There are some things in our lives that could be deemed as "necessary evils." These are not the evils that are, in fact, actually evil. The real kinds of evils in the world today are unnecessary and should be stopped (i.e. murders, adultery, etc. etc.). However, there are some things in this world that may just be bothersome or frustrating, but they are a necessary evil because, well, maybe we just need to put up with them. For example, to some people, Obama is a necessary evil (well, to others he's unnecessary, but I won't address that one. Can of worms...). For some, cell phones and texting are a necessary evil. They don't like texting, but it seems to be the form of communication that many people like to use, so they do it anyway (Or, they try to run away from it, only to find out that they're giving in later on).
Here's another thing that might just be one of those necessary evils: Facebook. Yes, I said it. We've all had our moments where we are so frustrated and angry with Facebook and things that have happened on it that have caused us to write statuses like, "Facebook is so stupid. I'm considering deleting mine," or "I want to have friends in real life, not on the internet." (PS - I'm including myself in this one.) However, as much as I would very often like to say that I'm deleting my Facebook and never looking back, I'm not exactly sure how possible that is anymore.
Props to Mark Zuckerburg on that one.
(whose movie, by the way, I've heard is actually pretty good).
I know that so many of us wish that we could delete our Facebooks and never have to deal with them again. It feels silly to be upset if someone didn't accept our friend request, didn't respond to our wall post or our message, or even, *gasp* deleted us! Trust me when I say that I have been upset about all of these things and more, which is why I feel okay saying it.
However... Our culture is going more and more in the direction of social networking, and there doesn't seem to be a whole lot we can do to change that. I know that I have temporarily deleted my account a few times because I'm so tired of dealing with Facebook, but I always end up going back to it. And the key word in the previous sentence is temporarily. We all know that we do it. We temporarily delete our accounts because we know that it would take way too much work to create our "unique" profile and build up our friends list all over again. In the back of our minds, we know that we're going to come back to Facebook - but in that moment, we're too stubborn to admit it.
What would happen if instead of fighting the phenomenon of Facebook and social media, we instead embraced it with discernment? What would that look like? Well, for starters, maybe we shouldn't add everyone that we've ever known in our entire lives to our friends list. Maybe we shouldn't add Joe, who's friends with our best friend's sister and met us at that party that one time.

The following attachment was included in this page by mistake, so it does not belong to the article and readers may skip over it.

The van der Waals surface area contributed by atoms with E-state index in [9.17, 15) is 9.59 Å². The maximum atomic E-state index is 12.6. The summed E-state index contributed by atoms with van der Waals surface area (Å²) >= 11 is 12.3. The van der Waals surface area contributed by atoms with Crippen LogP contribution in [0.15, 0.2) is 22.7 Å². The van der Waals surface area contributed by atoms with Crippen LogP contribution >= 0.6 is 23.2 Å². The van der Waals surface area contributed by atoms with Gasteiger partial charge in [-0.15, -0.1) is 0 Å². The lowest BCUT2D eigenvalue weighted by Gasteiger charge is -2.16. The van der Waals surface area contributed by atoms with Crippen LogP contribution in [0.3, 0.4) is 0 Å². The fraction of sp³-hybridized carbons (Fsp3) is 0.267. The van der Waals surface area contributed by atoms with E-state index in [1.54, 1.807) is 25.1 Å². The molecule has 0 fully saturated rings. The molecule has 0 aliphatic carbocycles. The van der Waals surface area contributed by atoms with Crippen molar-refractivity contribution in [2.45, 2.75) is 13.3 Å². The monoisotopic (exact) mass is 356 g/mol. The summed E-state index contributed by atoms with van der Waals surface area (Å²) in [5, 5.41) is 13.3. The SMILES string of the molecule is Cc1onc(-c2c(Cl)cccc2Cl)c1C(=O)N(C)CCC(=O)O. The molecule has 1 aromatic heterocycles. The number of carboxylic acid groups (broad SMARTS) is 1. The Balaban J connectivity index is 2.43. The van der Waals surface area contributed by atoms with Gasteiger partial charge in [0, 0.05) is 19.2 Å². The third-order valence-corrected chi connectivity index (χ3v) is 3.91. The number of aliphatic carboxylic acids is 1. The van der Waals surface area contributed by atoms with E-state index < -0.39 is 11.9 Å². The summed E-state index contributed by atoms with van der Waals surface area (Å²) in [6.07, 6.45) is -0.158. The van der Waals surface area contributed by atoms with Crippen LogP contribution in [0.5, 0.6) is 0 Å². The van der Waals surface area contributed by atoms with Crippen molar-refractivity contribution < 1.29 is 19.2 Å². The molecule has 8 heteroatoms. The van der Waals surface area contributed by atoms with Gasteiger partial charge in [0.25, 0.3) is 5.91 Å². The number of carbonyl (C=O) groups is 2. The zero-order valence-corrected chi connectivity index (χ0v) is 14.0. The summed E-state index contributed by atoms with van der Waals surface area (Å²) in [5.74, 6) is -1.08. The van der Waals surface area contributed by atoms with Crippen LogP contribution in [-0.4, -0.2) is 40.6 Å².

Maybe we should learn to let go when friendships seem to die. I just recently had that happen, where I was holding on to a friendship that wasn't actually there. I talked with Eric about it because I was having a slight altercation with this person, and Eric asked me a simple question: "When was the last time you had a conversation with this person?" To be honest, it's been almost a year since I've talked with this person in real life. THAT, I would say, is the definition of a Facebook friend that might just need to be deleted. Not from any bad or angry feelings, but simply because there's not actually a friendship there anymore.
What if we used Facebook as an encouragement tool, rather than trying to see how many friends we can get, who we can spy on, or how many pictures we can be tagged in? What if Facebook became not about us, but instead about the other people in our lives?
---Let me make myself clear right now. I am not excluding myself from any of this. The only reason I feel as though I can say these things is because I have done each and every one of the things I've talked about here, and much more. This is not an easy blog for me to write, because I know that it would take a dramatic change on my part as well. ----
As Christians, we are called to be "in the world, but not of it." Could that mean that it's okay to use Facebook, but be different in how we use it? I know a girl where the majority of her purpose in using Facebook is just to encourage other people, and she does this in abundance. What if we did that? What would happen if we took the focus off of ourselves and used Facebook to help others? I think we would find that Facebook is then not only a necessary evil, but also a helpful tool in developing relationships and building one another up.
As many alcohol commercials use the phrase, "Drink Responsibly," I am going to take the same connotation from that and say:
Please, Facebook Responsibly.